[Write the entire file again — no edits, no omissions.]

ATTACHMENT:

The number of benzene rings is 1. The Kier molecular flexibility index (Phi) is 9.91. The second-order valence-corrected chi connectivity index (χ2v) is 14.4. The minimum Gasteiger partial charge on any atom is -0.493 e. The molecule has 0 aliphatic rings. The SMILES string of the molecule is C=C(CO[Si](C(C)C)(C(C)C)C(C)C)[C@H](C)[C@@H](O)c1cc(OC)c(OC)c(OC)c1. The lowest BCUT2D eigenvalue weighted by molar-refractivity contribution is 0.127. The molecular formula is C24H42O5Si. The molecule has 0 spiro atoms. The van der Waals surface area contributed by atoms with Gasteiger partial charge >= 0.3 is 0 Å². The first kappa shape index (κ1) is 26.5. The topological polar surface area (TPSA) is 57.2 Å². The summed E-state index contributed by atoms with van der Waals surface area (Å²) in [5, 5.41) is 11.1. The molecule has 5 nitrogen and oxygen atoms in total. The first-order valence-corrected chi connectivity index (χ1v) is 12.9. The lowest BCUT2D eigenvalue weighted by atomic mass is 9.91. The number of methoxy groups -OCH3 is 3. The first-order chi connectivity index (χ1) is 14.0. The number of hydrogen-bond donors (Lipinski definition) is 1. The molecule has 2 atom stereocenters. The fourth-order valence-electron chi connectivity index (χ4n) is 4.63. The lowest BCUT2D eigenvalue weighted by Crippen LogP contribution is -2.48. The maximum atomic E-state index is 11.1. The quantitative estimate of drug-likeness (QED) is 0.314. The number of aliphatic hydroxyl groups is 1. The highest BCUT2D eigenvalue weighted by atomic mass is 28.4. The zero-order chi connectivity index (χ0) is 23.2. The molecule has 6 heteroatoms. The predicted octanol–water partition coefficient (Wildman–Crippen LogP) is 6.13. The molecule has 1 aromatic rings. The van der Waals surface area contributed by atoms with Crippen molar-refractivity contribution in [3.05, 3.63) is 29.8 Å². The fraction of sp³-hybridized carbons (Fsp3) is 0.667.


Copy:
The number of benzene rings is 1. The Kier molecular flexibility index (Phi) is 9.91. The second-order valence-corrected chi connectivity index (χ2v) is 14.4. The minimum Gasteiger partial charge on any atom is -0.493 e. The molecule has 0 aliphatic rings. The SMILES string of the molecule is C=C(CO[Si](C(C)C)(C(C)C)C(C)C)[C@H](C)[C@@H](O)c1cc(OC)c(OC)c(OC)c1. The lowest BCUT2D eigenvalue weighted by molar-refractivity contribution is 0.127. The molecular formula is C24H42O5Si. The molecule has 0 spiro atoms. The van der Waals surface area contributed by atoms with Gasteiger partial charge >= 0.3 is 0 Å². The first kappa shape index (κ1) is 26.5. The topological polar surface area (TPSA) is 57.2 Å². The summed E-state index contributed by atoms with van der Waals surface area (Å²) in [5, 5.41) is 11.1. The molecule has 5 nitrogen and oxygen atoms in total. The first-order valence-corrected chi connectivity index (χ1v) is 12.9. The lowest BCUT2D eigenvalue weighted by atomic mass is 9.91. The number of methoxy groups -OCH3 is 3. The first-order chi connectivity index (χ1) is 14.0. The number of hydrogen-bond donors (Lipinski definition) is 1. The molecule has 2 atom stereocenters. The fourth-order valence-electron chi connectivity index (χ4n) is 4.63. The lowest BCUT2D eigenvalue weighted by Crippen LogP contribution is -2.48. The maximum atomic E-state index is 11.1. The quantitative estimate of drug-likeness (QED) is 0.314. The number of aliphatic hydroxyl groups is 1. The highest BCUT2D eigenvalue weighted by atomic mass is 28.4. The zero-order chi connectivity index (χ0) is 23.2. The molecule has 6 heteroatoms. The predicted octanol–water partition coefficient (Wildman–Crippen LogP) is 6.13. The molecule has 1 aromatic rings. The van der Waals surface area contributed by atoms with Crippen molar-refractivity contribution in [3.05, 3.63) is 29.8 Å². The fraction of sp³-hybridized carbons (Fsp3) is 0.667.